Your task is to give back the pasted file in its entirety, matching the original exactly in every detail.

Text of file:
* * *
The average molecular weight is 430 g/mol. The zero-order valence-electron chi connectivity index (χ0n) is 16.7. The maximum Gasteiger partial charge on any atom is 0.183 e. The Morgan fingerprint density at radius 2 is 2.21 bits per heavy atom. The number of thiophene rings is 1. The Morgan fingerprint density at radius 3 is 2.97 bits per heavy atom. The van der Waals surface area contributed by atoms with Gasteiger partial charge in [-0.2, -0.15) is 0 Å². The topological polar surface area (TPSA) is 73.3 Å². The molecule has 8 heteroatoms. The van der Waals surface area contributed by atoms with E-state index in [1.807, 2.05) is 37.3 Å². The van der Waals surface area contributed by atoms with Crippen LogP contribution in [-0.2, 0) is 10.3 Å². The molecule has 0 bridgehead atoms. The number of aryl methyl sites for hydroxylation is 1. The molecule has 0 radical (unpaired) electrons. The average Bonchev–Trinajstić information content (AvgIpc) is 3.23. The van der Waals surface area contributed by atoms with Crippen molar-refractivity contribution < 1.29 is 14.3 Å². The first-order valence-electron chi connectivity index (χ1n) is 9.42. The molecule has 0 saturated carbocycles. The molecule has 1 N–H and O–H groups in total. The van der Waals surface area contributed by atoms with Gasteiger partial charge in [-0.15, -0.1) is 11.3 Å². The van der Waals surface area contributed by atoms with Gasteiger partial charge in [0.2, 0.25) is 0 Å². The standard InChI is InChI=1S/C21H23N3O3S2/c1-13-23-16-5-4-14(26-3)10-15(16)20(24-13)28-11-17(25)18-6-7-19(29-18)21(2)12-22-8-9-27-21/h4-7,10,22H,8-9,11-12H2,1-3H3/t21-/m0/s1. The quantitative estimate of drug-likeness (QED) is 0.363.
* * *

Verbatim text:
The average molecular weight is 430 g/mol. The zero-order valence-electron chi connectivity index (χ0n) is 16.7. The maximum Gasteiger partial charge on any atom is 0.183 e. The Morgan fingerprint density at radius 2 is 2.21 bits per heavy atom. The number of thiophene rings is 1. The Morgan fingerprint density at radius 3 is 2.97 bits per heavy atom. The van der Waals surface area contributed by atoms with Gasteiger partial charge in [-0.2, -0.15) is 0 Å². The topological polar surface area (TPSA) is 73.3 Å². The molecule has 8 heteroatoms. The van der Waals surface area contributed by atoms with E-state index in [1.807, 2.05) is 37.3 Å². The van der Waals surface area contributed by atoms with Crippen LogP contribution in [-0.2, 0) is 10.3 Å². The molecule has 0 bridgehead atoms. The number of aryl methyl sites for hydroxylation is 1. The molecule has 0 radical (unpaired) electrons. The average Bonchev–Trinajstić information content (AvgIpc) is 3.23. The van der Waals surface area contributed by atoms with Crippen molar-refractivity contribution < 1.29 is 14.3 Å². The first-order valence-electron chi connectivity index (χ1n) is 9.42. The molecule has 0 saturated carbocycles. The molecule has 1 N–H and O–H groups in total. The van der Waals surface area contributed by atoms with Gasteiger partial charge in [-0.15, -0.1) is 11.3 Å². The van der Waals surface area contributed by atoms with Gasteiger partial charge in [0.2, 0.25) is 0 Å². The standard InChI is InChI=1S/C21H23N3O3S2/c1-13-23-16-5-4-14(26-3)10-15(16)20(24-13)28-11-17(25)18-6-7-19(29-18)21(2)12-22-8-9-27-21/h4-7,10,22H,8-9,11-12H2,1-3H3/t21-/m0/s1. The quantitative estimate of drug-likeness (QED) is 0.363.